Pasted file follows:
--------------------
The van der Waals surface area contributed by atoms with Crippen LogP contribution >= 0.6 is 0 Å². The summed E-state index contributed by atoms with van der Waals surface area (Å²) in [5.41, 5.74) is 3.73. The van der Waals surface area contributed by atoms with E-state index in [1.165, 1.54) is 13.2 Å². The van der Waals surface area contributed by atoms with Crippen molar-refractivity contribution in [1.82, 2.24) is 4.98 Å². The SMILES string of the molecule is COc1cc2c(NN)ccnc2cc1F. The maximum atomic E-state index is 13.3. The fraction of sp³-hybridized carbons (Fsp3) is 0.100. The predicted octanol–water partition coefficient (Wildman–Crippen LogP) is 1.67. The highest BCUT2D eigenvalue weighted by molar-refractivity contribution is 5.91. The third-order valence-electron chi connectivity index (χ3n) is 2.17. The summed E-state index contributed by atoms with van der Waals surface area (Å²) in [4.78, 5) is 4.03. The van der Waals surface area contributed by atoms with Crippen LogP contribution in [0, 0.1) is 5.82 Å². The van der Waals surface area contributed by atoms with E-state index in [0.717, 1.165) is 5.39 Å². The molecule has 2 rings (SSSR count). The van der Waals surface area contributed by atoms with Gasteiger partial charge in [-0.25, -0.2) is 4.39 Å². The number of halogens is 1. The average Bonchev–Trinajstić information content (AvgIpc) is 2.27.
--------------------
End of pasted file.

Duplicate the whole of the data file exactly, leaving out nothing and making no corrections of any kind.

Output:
The van der Waals surface area contributed by atoms with Crippen LogP contribution >= 0.6 is 0 Å². The summed E-state index contributed by atoms with van der Waals surface area (Å²) in [5.41, 5.74) is 3.73. The van der Waals surface area contributed by atoms with E-state index in [1.165, 1.54) is 13.2 Å². The van der Waals surface area contributed by atoms with Crippen molar-refractivity contribution in [1.82, 2.24) is 4.98 Å². The SMILES string of the molecule is COc1cc2c(NN)ccnc2cc1F. The maximum atomic E-state index is 13.3. The fraction of sp³-hybridized carbons (Fsp3) is 0.100. The predicted octanol–water partition coefficient (Wildman–Crippen LogP) is 1.67. The highest BCUT2D eigenvalue weighted by molar-refractivity contribution is 5.91. The third-order valence-electron chi connectivity index (χ3n) is 2.17. The summed E-state index contributed by atoms with van der Waals surface area (Å²) in [4.78, 5) is 4.03. The van der Waals surface area contributed by atoms with Crippen LogP contribution in [0, 0.1) is 5.82 Å². The van der Waals surface area contributed by atoms with E-state index in [0.717, 1.165) is 5.39 Å². The molecule has 2 rings (SSSR count). The van der Waals surface area contributed by atoms with Gasteiger partial charge in [-0.25, -0.2) is 4.39 Å². The number of halogens is 1. The average Bonchev–Trinajstić information content (AvgIpc) is 2.27.